The last half of the novel traces the adventures of Cary’s son, Larry, as he grows to manhood during World War I. Larry inherits not only the family real estate, but the consequences of wrongs committed by his grandparents. He triumphs in the end, but by then nobody cares.
My Cousin Rachel is a murder mystery. The mystery is whether there was a murder at all—or whether there might have been two.
Philip Ashley tells the story. His bachelor cousin Ambrose, who brought him up as his heir, goes off to Italy for his health. While there, Ambrose meets and marries a half-Italian distant cousin, Rachel. Ambrose’s health deteriorates and he dies abroad, but not before sending Philip letters full of dark hints that Rachel was trying to poison him.
Philip is fully prepared to hate Rachel, but when she arrives in England on his doorstep, he is as smitten as Ambrose. Before long, he has turned over to her the family estate, the family jewels and his own virginity.
The tale is dark and sinister in the tried-and-true English manner, all polished mahogany and deviled kidneys for breakfast. Rachel in her mourning dress is appropriately bewitching and mysterious, as befits a leading lady of foreign birth. But Philip is simply a twit, a condition caused, perhaps, by growing up entirely without hormones.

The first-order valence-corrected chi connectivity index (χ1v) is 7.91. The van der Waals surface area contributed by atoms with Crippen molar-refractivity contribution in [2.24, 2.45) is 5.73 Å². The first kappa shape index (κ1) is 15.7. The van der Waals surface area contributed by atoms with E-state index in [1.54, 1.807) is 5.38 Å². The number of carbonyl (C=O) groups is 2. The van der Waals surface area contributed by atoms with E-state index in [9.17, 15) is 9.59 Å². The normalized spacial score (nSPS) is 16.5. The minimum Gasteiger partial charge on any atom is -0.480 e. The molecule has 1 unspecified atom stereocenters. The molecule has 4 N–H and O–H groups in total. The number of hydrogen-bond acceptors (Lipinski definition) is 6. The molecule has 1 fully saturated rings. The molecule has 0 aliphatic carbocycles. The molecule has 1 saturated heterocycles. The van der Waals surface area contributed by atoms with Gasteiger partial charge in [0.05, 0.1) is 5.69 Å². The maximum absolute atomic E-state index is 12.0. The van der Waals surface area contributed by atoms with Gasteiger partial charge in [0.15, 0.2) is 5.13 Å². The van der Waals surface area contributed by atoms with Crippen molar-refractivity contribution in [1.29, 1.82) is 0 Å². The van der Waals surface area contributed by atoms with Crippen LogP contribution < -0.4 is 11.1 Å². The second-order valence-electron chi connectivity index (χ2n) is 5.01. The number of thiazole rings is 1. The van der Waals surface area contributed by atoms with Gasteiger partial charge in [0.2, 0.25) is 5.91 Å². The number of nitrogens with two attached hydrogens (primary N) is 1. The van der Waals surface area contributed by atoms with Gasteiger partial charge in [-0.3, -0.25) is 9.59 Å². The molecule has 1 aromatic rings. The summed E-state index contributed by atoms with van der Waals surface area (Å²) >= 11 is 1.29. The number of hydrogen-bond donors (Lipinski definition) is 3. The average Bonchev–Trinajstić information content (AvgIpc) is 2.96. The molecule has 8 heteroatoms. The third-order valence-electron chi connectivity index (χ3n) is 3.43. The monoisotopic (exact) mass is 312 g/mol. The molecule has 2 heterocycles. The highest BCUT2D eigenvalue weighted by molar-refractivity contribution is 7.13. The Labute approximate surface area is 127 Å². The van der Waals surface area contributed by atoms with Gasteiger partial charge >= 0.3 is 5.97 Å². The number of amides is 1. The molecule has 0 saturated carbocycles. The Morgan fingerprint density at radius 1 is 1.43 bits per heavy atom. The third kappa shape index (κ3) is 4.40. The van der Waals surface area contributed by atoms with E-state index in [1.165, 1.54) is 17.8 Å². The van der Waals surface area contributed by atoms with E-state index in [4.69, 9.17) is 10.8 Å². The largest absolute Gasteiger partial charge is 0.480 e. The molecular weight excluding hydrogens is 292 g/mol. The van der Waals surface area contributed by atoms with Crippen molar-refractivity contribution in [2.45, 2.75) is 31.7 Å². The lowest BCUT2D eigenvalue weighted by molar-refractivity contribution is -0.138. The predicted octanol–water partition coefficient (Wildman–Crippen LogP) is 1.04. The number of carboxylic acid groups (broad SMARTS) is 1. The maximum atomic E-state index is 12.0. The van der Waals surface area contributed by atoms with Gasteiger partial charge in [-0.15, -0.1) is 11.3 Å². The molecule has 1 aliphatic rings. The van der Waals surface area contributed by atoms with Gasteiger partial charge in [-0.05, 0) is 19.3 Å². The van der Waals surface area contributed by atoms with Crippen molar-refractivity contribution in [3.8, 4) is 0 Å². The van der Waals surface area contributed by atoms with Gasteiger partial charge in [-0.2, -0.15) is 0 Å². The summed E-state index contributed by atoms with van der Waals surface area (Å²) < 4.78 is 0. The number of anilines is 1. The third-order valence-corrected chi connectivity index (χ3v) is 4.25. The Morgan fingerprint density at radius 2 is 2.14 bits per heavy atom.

Daphne Du Maurier writes well enough that you will keep turning pages, but when you’re finished you’ll wonder why you bothered.
My Cousin Rachel
Daphne Du Maurier
1952 Bestseller #4
My grade: C
Adam Trask and his brother, never on good terms, part after Adam marries Cathy Ames, whose depravity is hidden by golden beauty. Cathy bears twin boys, leaves Adam, and worms her way into the ownership of a brothel. Sam Hamilton intervenes to see that the twins are taken care of. He helps select their names after he, Adam and Adam’s Chinese servant, Lee, discuss the account of Cain and Abel.
The twins, Aron and Caleb, grow to manhood. Aron is everyone’s favorite, Caleb the overlooked boy yearning for his father’s love. The story of Cain and Abel is repeated again in their lives, but with a happier ending. Lee has studied the Biblical account and learned that people can turn from sin if they choose.
East of Eden starts slowly, but gathers momentum as Steinbeck begins to weave the lives of Adam, Sam and Cathy together. When the book was published, readers might have found Cathy’s sordid story unsettling. Today’s readers, I fear, have read far worse in the daily paper. They are more likely to be upset by Steinbeck’s treatment of the Bible as a true account worthy of study.
East of Eden
The Viking Press, 1952
1952 Bestseller #2
My Grade: B+